PMCID: PMC3696094  PMID: 23840728
16.  4-Hydroxy-2-Nonenal Mediates Genotoxicity and Bystander Effects Caused by Enterococcus faecalis-Infected Macrophages 
Gastroenterology  2011;142(3):543-551.e7.
Enterococcus faecalis is a human intestinal commensal that produces extracellular superoxide and promotes chromosome instability via macrophage-induced bystander effects. We investigated the ability of 4-hydroxy-2-nonenal (4-HNE)—a diffusible breakdown product of ω-6 polyunsaturated fatty acids—to mediate these effects.
4-HNE was purified from E faecalis-infected macrophages; its genotoxicity was assessed in human colon cancer (HCT116) and primary murine colon epithelial (YAMC) cell lines.
4-HNE induced G2M cell cycle arrest, led to formation γH2AX foci, and disrupted the mitotic spindle in both cell lines. Binucleate tetraploid cells that formed following incubation with 4-HNE were associated with the activation of stathmin and microtubule catastrophe. Silencing glutathione S-transferase α-4, a scavenger of 4-HNE, increased susceptibility of epithelial cells to 4-HNE-induced genotoxicity. Interleukin-10 knockout mice colonized with superoxide-producing E faecalis developed inflammation and colorectal cancer, whereas colonization with a superoxide-deficient strain resulted in inflammation but not cancer. 4-HNE-protein adducts were found in the lamina propria and macrophages in areas of colorectal inflammation.
4-HNE can act as an autochthonous mitotic spindle poison in normal colonic epithelial and colon cancer cells. This finding links the macrophage-induced bystander effects to colorectal carcinogenesis.
PMCID: PMC3371374  PMID: 22108198
CRC model; genetic; cell division; mitosis
17.  Changing Trends in Antimicrobial Resistance and Serotypes of Streptococcus pneumoniae Isolates in Asian Countries: an Asian Network for Surveillance of Resistant Pathogens (ANSORP) Study 
Antimicrobial resistance in Streptococcus pneumoniae remains a serious concern worldwide, particularly in Asian countries, despite the introduction of heptavalent pneumococcal conjugate vaccine (PCV7). The Asian Network for Surveillance of Resistant Pathogens (ANSORP) performed a prospective surveillance study of 2,184 S. pneumoniae isolates collected from patients with pneumococcal infections from 60 hospitals in 11 Asian countries from 2008 to 2009. Among nonmeningeal isolates, the prevalence rate of penicillin-nonsusceptible pneumococci (MIC, ≥4 μg/ml) was 4.6% and penicillin resistance (MIC, ≥8 μg/ml) was extremely rare (0.7%). Resistance to erythromycin was very prevalent in the region (72.7%); the highest rates were in China (96.4%), Taiwan (84.9%), and Vietnam (80.7%). Multidrug resistance (MDR) was observed in 59.3% of isolates from Asian countries. Major serotypes were 19F (23.5%), 23F (10.0%), 19A (8.2%), 14 (7.3%), and 6B (7.3%). Overall, 52.5% of isolates showed PCV7 serotypes, ranging from 16.1% in Philippines to 75.1% in Vietnam. Serotypes 19A (8.2%), 3 (6.2%), and 6A (4.2%) were the most prominent non-PCV7 serotypes in the Asian region. Among isolates with serotype 19A, 86.0% and 79.8% showed erythromycin resistance and MDR, respectively. The most remarkable findings about the epidemiology of S. pneumoniae in Asian countries after the introduction of PCV7 were the high prevalence of macrolide resistance and MDR and distinctive increases in serotype 19A.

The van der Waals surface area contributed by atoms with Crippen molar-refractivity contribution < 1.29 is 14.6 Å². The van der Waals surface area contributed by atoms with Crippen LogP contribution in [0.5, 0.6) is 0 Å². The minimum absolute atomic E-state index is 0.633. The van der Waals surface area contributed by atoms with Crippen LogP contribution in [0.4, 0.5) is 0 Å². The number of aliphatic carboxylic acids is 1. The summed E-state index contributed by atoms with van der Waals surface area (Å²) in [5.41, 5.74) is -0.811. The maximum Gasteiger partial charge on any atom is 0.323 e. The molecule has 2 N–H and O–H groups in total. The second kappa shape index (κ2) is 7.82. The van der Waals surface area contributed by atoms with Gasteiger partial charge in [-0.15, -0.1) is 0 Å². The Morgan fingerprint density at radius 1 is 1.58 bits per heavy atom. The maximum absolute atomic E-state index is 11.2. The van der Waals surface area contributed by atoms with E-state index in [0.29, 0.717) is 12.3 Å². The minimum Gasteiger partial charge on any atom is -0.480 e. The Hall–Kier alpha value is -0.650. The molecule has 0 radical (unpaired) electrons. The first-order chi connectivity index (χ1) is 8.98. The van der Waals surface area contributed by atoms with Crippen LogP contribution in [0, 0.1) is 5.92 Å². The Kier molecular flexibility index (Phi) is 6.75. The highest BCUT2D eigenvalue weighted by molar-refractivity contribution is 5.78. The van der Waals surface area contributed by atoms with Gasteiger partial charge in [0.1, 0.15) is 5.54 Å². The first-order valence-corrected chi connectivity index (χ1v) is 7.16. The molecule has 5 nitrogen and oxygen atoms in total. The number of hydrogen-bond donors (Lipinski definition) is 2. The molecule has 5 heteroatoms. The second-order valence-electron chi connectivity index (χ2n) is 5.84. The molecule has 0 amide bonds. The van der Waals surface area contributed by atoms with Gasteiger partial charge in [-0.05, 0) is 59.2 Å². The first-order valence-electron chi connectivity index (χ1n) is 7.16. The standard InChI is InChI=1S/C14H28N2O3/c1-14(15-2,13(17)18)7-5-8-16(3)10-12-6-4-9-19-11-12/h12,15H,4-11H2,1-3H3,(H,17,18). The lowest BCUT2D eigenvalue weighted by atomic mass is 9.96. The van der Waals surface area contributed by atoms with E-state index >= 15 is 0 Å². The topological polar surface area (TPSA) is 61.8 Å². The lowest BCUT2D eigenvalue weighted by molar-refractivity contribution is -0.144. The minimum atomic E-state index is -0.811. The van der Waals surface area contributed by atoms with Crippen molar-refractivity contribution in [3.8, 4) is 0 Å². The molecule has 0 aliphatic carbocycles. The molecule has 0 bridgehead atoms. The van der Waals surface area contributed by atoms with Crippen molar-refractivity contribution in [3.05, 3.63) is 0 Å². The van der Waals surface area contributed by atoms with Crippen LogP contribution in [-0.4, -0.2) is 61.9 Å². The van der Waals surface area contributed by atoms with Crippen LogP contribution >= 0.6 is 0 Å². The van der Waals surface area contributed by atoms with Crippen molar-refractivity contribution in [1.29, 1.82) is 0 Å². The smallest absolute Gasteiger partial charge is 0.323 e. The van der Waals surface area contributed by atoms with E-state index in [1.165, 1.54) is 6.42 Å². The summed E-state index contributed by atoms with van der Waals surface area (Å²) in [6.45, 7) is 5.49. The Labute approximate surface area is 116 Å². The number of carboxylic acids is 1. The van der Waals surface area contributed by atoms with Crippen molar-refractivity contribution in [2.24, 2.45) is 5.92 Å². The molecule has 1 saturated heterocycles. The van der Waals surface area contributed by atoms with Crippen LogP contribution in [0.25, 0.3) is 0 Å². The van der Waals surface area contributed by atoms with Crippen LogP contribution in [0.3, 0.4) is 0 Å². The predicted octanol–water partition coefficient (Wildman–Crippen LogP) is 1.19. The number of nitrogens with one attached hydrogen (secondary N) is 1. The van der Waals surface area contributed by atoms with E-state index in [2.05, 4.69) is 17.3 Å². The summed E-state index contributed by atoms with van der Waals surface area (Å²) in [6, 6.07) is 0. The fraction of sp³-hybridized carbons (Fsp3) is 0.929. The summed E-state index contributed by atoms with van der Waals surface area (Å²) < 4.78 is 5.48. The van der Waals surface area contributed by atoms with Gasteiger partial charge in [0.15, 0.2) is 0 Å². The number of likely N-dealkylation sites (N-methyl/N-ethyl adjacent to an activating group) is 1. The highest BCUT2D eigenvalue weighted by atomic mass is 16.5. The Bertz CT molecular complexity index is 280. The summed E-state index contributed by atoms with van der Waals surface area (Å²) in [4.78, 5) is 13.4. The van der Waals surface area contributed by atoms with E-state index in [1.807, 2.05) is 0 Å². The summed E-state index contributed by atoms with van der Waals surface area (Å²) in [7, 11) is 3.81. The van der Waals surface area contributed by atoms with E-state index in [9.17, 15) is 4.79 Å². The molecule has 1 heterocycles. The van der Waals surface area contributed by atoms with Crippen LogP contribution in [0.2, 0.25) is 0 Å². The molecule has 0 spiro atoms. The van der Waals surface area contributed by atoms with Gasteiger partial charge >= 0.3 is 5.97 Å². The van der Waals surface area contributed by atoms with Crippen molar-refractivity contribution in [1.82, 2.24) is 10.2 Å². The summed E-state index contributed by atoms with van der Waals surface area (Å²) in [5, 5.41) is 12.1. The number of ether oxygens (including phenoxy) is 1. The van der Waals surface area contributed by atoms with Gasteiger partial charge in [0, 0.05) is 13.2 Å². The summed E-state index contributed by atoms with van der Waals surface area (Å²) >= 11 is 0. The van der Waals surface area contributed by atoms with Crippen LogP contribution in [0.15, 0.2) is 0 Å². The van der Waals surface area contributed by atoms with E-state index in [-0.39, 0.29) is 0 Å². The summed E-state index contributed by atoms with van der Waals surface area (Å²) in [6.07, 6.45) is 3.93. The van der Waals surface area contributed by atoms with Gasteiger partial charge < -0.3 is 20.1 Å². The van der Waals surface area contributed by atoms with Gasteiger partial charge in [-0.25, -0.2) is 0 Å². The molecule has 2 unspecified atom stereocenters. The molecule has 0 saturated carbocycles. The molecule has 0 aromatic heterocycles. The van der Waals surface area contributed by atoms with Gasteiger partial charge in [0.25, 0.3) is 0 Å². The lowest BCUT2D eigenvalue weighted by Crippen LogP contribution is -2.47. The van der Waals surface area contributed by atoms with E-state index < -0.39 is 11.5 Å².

PMCID: PMC3294909  PMID: 22232285
18.  Prevalence and Mechanism of Resistance to Antimicrobial Agents in Group G Streptococcal Isolates from China▿  
Eighty group G streptococcal stains were collected from Chinese children. Susceptibility testing was done by a double-dilution and a disk diffusion method. PCR was used to test drug-resistant genes, and the χ2 test and definite probability methods were used to test for statistically significant differences among the three groups. Thirty-four isolates (42.5%) showed resistance to erythromycin. There are differences between the resistance characteristics of group G streptococci from different regions of China.
PMCID: PMC3019673  PMID: 20956590
19.  Characterisation of the bifunctional dihydrofolate synthase–folylpolyglutamate synthase from Plasmodium falciparum; a potential novel target for antimalarial antifolate inhibition 
Graphical abstract
The activities of the bifunctional folate pathway enzyme dihydrofolate synthase–folylpolyglutamate synthase from Plasmodium falciparum are characterised with respect to their kinetics, substrate specificities and responses to folate analogue inhibitors.